U.S. issuing new childcare guidance for semiconductor chips subsidy program
WASHINGTON, March 27 (Reuters) - The Biden administration on Monday will release new guidance for its $52 billion U.S. semiconductor manufacturing and research program detailing how companies seeking major awards must provide affordable high-quality childcare.
The Commerce Department plans to begin accepting applications in late June for a $39 billion manufacturing subsidy program. The law also creates a 25% investment tax credit for building chip plants, estimated to be worth $24 billion.
The workforce guidance document seen by Reuters says the Commerce Department is "not requiring or expecting applicants to provide free care" but adds that those seeking funding "should strongly consider defraying the price of care such that it is within reach for low- and medium-income households."
The department in the guidance strongly encourages the use of project labor agreements in connection with construction projects and said applicants that do not commit to using an agreement "will be required to submit workforce continuity plans and show that they have taken other measures to reduce the risk of delays in project delivery."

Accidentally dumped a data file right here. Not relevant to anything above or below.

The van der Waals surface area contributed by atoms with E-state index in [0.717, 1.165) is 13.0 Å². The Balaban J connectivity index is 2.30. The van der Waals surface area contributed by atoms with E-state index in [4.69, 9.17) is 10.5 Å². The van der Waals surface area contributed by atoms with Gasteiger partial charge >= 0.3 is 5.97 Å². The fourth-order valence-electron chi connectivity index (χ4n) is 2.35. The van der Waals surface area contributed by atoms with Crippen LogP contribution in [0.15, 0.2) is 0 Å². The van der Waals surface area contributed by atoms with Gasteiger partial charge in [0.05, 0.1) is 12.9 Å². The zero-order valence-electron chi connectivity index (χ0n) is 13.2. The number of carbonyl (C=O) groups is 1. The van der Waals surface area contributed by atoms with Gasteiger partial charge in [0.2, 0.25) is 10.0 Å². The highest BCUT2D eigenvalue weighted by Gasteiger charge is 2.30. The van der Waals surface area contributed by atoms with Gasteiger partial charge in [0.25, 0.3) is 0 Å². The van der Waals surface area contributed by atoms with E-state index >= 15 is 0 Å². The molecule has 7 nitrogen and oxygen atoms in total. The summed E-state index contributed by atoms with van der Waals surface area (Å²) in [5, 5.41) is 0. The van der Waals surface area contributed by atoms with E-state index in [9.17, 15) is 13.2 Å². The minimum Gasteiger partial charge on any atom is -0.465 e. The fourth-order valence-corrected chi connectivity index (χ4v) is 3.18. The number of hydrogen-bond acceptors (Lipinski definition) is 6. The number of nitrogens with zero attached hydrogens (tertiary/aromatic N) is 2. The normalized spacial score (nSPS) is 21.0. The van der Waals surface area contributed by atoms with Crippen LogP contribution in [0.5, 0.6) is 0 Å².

The agreements are collective bargaining agreements between building trade unions and contractors.
The document says workforce development plans must detail "specific commitments of proactive employer engagement and mobilization and efforts to train and hire workers into good jobs that offer competitive wages, including by offering programs to expand employment opportunities for economically disadvantaged individuals."
"We won’t be able to build the semiconductor workforce needed unless more of America’s workers have the chance to get into these jobs," Commerce Secretary Gina Raimondo said in a statement included with the guidance.
Some Republicans have criticized Commerce Department conditions including childcare requirements.
The department last month said it would require companies to share excess profits in some instances.
Semiconductor companies have already announced more than 40 new projects including nearly $200 billion in private investments to increase domestic production.
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